Slapping outlawed as final defence removed

No excuse for slapping a child will be accepted by the courts henceforth. The law has been changed to clarify a grey area that persisted for 155 years around physical punishment by parents and minders.

The move to abolish the justification of ‘reasonable chastisement’ means Ireland has become the 20th EU member state, and 47th country, to outlaw physical punishment, either directly by outright ban, or indirectly, as in this case.

The change will take effect when the Children First Bill becomes law, as it cannot be applied retrospectively, but that is expected to happen within months.

Independent Senator, Jillian Van Turnhout, former head of the Children’s Rights Alliance, who proposed the amendment, saw it approved yesterday without challenge.

She said it removed the anomaly that allowed violence to be perpetrated against children but not against adults. “With this amendment, all citizens are equal in the eyes of the law,” she said.

Independent Senator, Jillian Van Turnhout
Independent Senator, Jillian Van Turnhout

Children’s Minister James Reilly formally moved the amendment, after backing Senator Van Turnhout’s initiative, saying the defence of reasonable chastisement belonged to a different era.

“From a child’s perspective, there is nothing reasonable about being on the receiving end of corporal punishment,” he said. The amendment would have long-lasting effects, he said. “It will convey a strong message, which will, I hope, lead to a cultural change across Ireland that corporal punishment is wrong.”

Mr Reilly paid tribute to the late John Boland, former minister for education, who banned corporal punishment in schools in 1982. He also acknowledged the work of Cork-born GP, Dr Cyril Daly, who died in August, and who campaigned tirelessly from the 1960s for the abolition of corporal punishment.

Children’s Minister James Reilly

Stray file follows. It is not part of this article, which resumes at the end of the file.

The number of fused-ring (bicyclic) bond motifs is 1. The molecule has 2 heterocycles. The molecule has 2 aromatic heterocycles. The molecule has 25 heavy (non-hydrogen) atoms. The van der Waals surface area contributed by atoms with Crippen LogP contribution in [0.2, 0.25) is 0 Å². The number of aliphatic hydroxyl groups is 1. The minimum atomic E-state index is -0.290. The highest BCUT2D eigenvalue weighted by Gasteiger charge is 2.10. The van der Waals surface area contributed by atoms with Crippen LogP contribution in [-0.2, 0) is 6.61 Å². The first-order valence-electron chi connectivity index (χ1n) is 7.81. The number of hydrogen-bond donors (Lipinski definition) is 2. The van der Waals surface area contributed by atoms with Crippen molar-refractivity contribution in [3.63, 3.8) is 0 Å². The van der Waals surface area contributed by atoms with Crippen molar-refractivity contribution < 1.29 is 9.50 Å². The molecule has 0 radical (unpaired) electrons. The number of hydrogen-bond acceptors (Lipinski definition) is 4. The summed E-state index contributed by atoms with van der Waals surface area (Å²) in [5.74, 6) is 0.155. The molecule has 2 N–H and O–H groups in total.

Children’s Minister James Reilly 

Children’s charities welcomed the move, which they said was long overdue. Grainia Long, ISPCC chief executive, said: “We know, from engaging with children on a daily basis through our Childline service, that physical abuse is a pervasive and ongoing issue in the lives of some. By allowing this defence to continue, society was saying that it is okay to harm a child. This amendment to legislation is a statement of intent and we welcome it wholeheartedly.”

Tanya Ward, chief executive of Children’s Rights Alliance, said: “Today’s change is a giant leap forward in protecting our children. We know that corporal punishment causes harm to children and it’s ineffective in disciplining them. Children have a right to be protected from all forms of violence and this change now makes them equal before the law.”

Tanya Ward, chief executive of Children’s Rights Alliance
Tanya Ward, chief executive of Children’s Rights Alliance

Senator Van Turnhout’s campaign to abolish the defence of reasonable chastisement received a boost in May, when the European Committee on Social Rights ruled the defence was incompatible with EU law.

Ireland has also been facing the prospect of justifying the defence when it comes before a committee, in January, reviewing compliance with the UN Convention on the Rights of the Child.

Parents and minders seeking help with child discipline can get tips from the ISPCC by referring to the ‘advice’ section on

Tusla, the Child and Family Agency, has published ‘50 Key Messages For Supporting Parenting’, which is available to download from by clicking on the ‘publications’ section and scrolling to the ‘K’ listings.


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